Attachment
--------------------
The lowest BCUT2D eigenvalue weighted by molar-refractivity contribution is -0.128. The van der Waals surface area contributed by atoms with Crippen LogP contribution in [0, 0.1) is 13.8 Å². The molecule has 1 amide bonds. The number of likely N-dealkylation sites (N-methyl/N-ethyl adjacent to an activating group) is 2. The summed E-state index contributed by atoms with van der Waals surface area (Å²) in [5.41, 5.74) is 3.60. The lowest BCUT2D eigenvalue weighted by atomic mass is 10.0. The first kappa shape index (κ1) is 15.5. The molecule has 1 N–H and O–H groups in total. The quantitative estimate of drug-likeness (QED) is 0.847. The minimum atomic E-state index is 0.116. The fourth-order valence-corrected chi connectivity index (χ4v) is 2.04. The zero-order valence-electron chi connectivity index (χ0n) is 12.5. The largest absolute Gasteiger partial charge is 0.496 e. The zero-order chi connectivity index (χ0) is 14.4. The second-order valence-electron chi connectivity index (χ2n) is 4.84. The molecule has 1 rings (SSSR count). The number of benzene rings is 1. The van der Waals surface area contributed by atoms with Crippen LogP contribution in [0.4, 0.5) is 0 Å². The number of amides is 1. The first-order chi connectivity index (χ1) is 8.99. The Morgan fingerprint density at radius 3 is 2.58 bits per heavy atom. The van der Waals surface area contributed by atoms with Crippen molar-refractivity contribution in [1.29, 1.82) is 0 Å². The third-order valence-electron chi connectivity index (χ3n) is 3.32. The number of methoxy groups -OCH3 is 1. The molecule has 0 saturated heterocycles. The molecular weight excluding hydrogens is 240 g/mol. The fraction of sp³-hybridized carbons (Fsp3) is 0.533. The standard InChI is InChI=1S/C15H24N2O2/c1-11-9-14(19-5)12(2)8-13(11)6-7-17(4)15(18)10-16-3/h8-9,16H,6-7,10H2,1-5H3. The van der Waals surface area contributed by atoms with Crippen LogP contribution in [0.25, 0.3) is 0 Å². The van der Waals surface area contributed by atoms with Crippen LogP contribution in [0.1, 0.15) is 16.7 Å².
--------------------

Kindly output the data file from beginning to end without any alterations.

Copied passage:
The lowest BCUT2D eigenvalue weighted by molar-refractivity contribution is -0.128. The van der Waals surface area contributed by atoms with Crippen LogP contribution in [0, 0.1) is 13.8 Å². The molecule has 1 amide bonds. The number of likely N-dealkylation sites (N-methyl/N-ethyl adjacent to an activating group) is 2. The summed E-state index contributed by atoms with van der Waals surface area (Å²) in [5.41, 5.74) is 3.60. The lowest BCUT2D eigenvalue weighted by atomic mass is 10.0. The first kappa shape index (κ1) is 15.5. The molecule has 1 N–H and O–H groups in total. The quantitative estimate of drug-likeness (QED) is 0.847. The minimum atomic E-state index is 0.116. The fourth-order valence-corrected chi connectivity index (χ4v) is 2.04. The zero-order valence-electron chi connectivity index (χ0n) is 12.5. The largest absolute Gasteiger partial charge is 0.496 e. The zero-order chi connectivity index (χ0) is 14.4. The second-order valence-electron chi connectivity index (χ2n) is 4.84. The molecule has 1 rings (SSSR count). The number of benzene rings is 1. The van der Waals surface area contributed by atoms with Crippen LogP contribution in [0.4, 0.5) is 0 Å². The number of amides is 1. The first-order chi connectivity index (χ1) is 8.99. The Morgan fingerprint density at radius 3 is 2.58 bits per heavy atom. The van der Waals surface area contributed by atoms with Crippen molar-refractivity contribution in [1.29, 1.82) is 0 Å². The third-order valence-electron chi connectivity index (χ3n) is 3.32. The number of methoxy groups -OCH3 is 1. The molecule has 0 saturated heterocycles. The molecular weight excluding hydrogens is 240 g/mol. The fraction of sp³-hybridized carbons (Fsp3) is 0.533. The standard InChI is InChI=1S/C15H24N2O2/c1-11-9-14(19-5)12(2)8-13(11)6-7-17(4)15(18)10-16-3/h8-9,16H,6-7,10H2,1-5H3. The van der Waals surface area contributed by atoms with Crippen LogP contribution in [0.25, 0.3) is 0 Å². The van der Waals surface area contributed by atoms with Crippen LogP contribution in [0.1, 0.15) is 16.7 Å².